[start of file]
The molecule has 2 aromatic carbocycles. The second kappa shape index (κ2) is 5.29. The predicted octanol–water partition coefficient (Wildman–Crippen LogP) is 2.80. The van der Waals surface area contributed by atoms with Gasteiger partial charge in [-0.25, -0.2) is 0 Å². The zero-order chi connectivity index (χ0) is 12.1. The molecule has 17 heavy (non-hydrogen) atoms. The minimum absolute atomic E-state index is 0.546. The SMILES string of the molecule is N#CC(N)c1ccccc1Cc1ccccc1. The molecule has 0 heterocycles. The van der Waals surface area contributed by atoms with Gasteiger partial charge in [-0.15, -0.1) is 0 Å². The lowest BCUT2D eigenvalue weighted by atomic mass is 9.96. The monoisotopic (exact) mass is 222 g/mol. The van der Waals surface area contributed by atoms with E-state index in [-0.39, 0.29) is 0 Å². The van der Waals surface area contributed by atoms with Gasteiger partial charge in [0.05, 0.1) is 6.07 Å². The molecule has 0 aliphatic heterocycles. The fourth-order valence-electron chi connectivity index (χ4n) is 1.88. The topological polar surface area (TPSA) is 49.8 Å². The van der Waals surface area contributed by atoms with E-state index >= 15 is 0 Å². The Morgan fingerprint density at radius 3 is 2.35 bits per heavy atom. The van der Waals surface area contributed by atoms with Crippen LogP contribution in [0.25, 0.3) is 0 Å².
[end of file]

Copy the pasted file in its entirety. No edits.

The molecule has 2 aromatic carbocycles. The second kappa shape index (κ2) is 5.29. The predicted octanol–water partition coefficient (Wildman–Crippen LogP) is 2.80. The van der Waals surface area contributed by atoms with Gasteiger partial charge in [-0.25, -0.2) is 0 Å². The zero-order chi connectivity index (χ0) is 12.1. The molecule has 17 heavy (non-hydrogen) atoms. The minimum absolute atomic E-state index is 0.546. The SMILES string of the molecule is N#CC(N)c1ccccc1Cc1ccccc1. The molecule has 0 heterocycles. The van der Waals surface area contributed by atoms with Gasteiger partial charge in [-0.15, -0.1) is 0 Å². The lowest BCUT2D eigenvalue weighted by atomic mass is 9.96. The monoisotopic (exact) mass is 222 g/mol. The van der Waals surface area contributed by atoms with E-state index in [-0.39, 0.29) is 0 Å². The van der Waals surface area contributed by atoms with Gasteiger partial charge in [0.05, 0.1) is 6.07 Å². The molecule has 0 aliphatic heterocycles. The fourth-order valence-electron chi connectivity index (χ4n) is 1.88. The topological polar surface area (TPSA) is 49.8 Å². The van der Waals surface area contributed by atoms with E-state index >= 15 is 0 Å². The Morgan fingerprint density at radius 3 is 2.35 bits per heavy atom. The van der Waals surface area contributed by atoms with Crippen LogP contribution in [0.25, 0.3) is 0 Å².